Looking like something that just rolled out of a beautiful mossy garden, the kokedama, (translation: moss ball), is a superb alternative to a potted plant.
Considered the poor mans bonsai in Japan, the kokedama is a nod to the Japanese aesthetic wabi sabi – another very cool name – which is all about the imperfections of nature.
So thanks to workshops with Little Twig Flowers, here’s how to kok
edama your succulents, ivy, bulbs, orchids, Christmas trees and loads of others!
It’s sort of like wrapping a really messy present – with lots of string.
Just a heads up – it can be a bit messy and you’ll feel like you need extra arms – but don’t worry it does come together – its all part of the wabi sabi!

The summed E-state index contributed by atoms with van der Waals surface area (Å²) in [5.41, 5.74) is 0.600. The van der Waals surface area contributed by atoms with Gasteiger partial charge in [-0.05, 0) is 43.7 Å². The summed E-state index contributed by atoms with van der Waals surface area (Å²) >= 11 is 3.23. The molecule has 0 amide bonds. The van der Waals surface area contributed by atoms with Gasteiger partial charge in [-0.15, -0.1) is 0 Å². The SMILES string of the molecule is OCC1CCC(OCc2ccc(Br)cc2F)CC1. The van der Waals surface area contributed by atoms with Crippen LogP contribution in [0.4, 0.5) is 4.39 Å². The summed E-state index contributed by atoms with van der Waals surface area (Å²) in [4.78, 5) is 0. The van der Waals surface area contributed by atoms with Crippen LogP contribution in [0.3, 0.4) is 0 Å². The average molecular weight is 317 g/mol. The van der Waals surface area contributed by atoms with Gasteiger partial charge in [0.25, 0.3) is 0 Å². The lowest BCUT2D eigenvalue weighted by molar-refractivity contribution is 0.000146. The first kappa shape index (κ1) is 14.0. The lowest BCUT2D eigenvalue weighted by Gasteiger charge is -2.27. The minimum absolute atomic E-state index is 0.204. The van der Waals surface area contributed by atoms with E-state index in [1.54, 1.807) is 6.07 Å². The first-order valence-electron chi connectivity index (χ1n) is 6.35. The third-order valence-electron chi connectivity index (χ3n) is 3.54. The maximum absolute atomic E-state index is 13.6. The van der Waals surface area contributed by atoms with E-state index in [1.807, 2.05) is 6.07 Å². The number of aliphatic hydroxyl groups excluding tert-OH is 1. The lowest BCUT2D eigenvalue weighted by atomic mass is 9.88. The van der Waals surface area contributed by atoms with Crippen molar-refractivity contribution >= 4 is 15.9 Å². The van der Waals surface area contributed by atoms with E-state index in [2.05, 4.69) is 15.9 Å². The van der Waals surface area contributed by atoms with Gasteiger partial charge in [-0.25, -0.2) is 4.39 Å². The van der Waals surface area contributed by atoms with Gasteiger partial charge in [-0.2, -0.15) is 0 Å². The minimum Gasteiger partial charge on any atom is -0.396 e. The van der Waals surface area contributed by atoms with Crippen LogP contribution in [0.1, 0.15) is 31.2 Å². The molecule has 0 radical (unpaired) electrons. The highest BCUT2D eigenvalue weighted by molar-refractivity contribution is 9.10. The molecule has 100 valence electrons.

What you’ll need
- A plant
- Dry sphagnum or green moss
- Peat soil and premium potting mix (ratio – 7:3)
- Slow release fertiliser
All can be found at the hardware store
Remove plant from pot or ground, be careful not to disturb the roots. Set aside
Prepare moss and twine
Because you want the twine to be ready to wrap when you get to that stage – lay the start of the twine on your work area (still attached to the main ball of twine)
Lay the moss on working area – green side down on the twine, kind of like wrapping paper under a present – estimate enough moss to cover the size of the ball you’re aiming for.
Create soil base
Mix peat soil, potting mix (1 teaspoon) and some water. Try to form a ball shape. Insert the plant roots and pack the soil mix tight around the plant roots.
Create moss ball
Wrap the moss up around the ball and start winding the twine all around the ball. Your aim is wrap wrap wrap, secure the moss and firm up a round ball!
Leave enough twine for hanging it.
To care for it
Spray it daily and dunk in a bowl/sink of water every few days.